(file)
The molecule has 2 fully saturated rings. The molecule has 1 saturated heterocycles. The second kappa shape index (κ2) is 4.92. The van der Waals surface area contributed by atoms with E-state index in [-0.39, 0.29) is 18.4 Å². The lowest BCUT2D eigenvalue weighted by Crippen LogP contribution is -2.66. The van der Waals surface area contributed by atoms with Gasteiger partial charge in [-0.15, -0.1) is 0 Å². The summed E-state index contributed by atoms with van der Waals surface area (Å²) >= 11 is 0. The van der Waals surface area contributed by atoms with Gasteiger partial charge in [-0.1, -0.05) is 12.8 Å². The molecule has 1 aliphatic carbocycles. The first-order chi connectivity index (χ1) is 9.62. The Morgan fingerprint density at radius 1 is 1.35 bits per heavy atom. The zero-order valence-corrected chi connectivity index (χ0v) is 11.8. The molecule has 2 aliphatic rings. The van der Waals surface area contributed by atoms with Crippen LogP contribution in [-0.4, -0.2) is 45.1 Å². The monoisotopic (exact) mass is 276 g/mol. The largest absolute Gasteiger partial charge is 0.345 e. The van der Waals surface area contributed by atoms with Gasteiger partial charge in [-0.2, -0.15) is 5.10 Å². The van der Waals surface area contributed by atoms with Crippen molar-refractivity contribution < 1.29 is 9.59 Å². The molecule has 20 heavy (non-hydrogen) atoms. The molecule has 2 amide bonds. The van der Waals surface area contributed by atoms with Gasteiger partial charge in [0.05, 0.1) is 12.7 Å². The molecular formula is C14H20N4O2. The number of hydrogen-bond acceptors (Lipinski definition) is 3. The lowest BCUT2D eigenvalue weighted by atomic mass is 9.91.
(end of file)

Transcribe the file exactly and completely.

The molecule has 2 fully saturated rings. The molecule has 1 saturated heterocycles. The second kappa shape index (κ2) is 4.92. The van der Waals surface area contributed by atoms with E-state index in [-0.39, 0.29) is 18.4 Å². The lowest BCUT2D eigenvalue weighted by Crippen LogP contribution is -2.66. The van der Waals surface area contributed by atoms with Gasteiger partial charge in [-0.15, -0.1) is 0 Å². The summed E-state index contributed by atoms with van der Waals surface area (Å²) >= 11 is 0. The van der Waals surface area contributed by atoms with Gasteiger partial charge in [-0.1, -0.05) is 12.8 Å². The molecule has 1 aliphatic carbocycles. The first-order chi connectivity index (χ1) is 9.62. The Morgan fingerprint density at radius 1 is 1.35 bits per heavy atom. The zero-order valence-corrected chi connectivity index (χ0v) is 11.8. The molecule has 2 aliphatic rings. The van der Waals surface area contributed by atoms with Crippen LogP contribution in [-0.4, -0.2) is 45.1 Å². The monoisotopic (exact) mass is 276 g/mol. The largest absolute Gasteiger partial charge is 0.345 e. The van der Waals surface area contributed by atoms with Gasteiger partial charge in [-0.2, -0.15) is 5.10 Å². The van der Waals surface area contributed by atoms with Crippen molar-refractivity contribution < 1.29 is 9.59 Å². The molecule has 20 heavy (non-hydrogen) atoms. The molecule has 2 amide bonds. The van der Waals surface area contributed by atoms with Gasteiger partial charge in [0.05, 0.1) is 12.7 Å². The molecular formula is C14H20N4O2. The number of hydrogen-bond acceptors (Lipinski definition) is 3. The lowest BCUT2D eigenvalue weighted by atomic mass is 9.91.